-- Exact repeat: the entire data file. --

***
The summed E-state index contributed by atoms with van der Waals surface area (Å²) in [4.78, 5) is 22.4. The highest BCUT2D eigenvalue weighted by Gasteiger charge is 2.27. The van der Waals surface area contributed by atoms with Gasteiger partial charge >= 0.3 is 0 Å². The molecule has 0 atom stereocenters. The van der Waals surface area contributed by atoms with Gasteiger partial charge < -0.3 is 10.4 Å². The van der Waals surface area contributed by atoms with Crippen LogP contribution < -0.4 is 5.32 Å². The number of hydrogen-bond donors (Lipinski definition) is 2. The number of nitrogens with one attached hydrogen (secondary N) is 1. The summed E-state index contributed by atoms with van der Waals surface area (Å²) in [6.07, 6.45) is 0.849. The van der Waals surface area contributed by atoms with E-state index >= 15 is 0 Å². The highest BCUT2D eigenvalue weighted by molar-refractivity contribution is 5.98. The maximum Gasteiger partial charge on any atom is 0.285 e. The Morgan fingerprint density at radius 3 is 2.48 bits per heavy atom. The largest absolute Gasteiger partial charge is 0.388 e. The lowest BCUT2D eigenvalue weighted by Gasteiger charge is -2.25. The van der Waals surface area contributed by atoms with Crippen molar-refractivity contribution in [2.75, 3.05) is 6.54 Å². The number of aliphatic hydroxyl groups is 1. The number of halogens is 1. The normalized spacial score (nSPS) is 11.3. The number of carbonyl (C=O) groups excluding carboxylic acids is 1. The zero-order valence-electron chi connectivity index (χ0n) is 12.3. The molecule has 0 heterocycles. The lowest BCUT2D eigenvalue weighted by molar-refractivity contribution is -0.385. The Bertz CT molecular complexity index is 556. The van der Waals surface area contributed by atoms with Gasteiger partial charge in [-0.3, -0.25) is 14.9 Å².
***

The summed E-state index contributed by atoms with van der Waals surface area (Å²) in [4.78, 5) is 22.4. The highest BCUT2D eigenvalue weighted by Gasteiger charge is 2.27. The van der Waals surface area contributed by atoms with Gasteiger partial charge >= 0.3 is 0 Å². The molecule has 0 atom stereocenters. The van der Waals surface area contributed by atoms with Gasteiger partial charge < -0.3 is 10.4 Å². The van der Waals surface area contributed by atoms with Crippen LogP contribution < -0.4 is 5.32 Å². The number of hydrogen-bond donors (Lipinski definition) is 2. The number of nitrogens with one attached hydrogen (secondary N) is 1. The summed E-state index contributed by atoms with van der Waals surface area (Å²) in [6.07, 6.45) is 0.849. The van der Waals surface area contributed by atoms with E-state index >= 15 is 0 Å². The highest BCUT2D eigenvalue weighted by molar-refractivity contribution is 5.98. The maximum Gasteiger partial charge on any atom is 0.285 e. The Morgan fingerprint density at radius 3 is 2.48 bits per heavy atom. The largest absolute Gasteiger partial charge is 0.388 e. The lowest BCUT2D eigenvalue weighted by Gasteiger charge is -2.25. The van der Waals surface area contributed by atoms with Crippen molar-refractivity contribution in [2.75, 3.05) is 6.54 Å². The number of aliphatic hydroxyl groups is 1. The number of halogens is 1. The normalized spacial score (nSPS) is 11.3. The number of carbonyl (C=O) groups excluding carboxylic acids is 1. The zero-order valence-electron chi connectivity index (χ0n) is 12.3. The molecule has 0 heterocycles. The lowest BCUT2D eigenvalue weighted by molar-refractivity contribution is -0.385. The Bertz CT molecular complexity index is 556. The van der Waals surface area contributed by atoms with Gasteiger partial charge in [-0.3, -0.25) is 14.9 Å².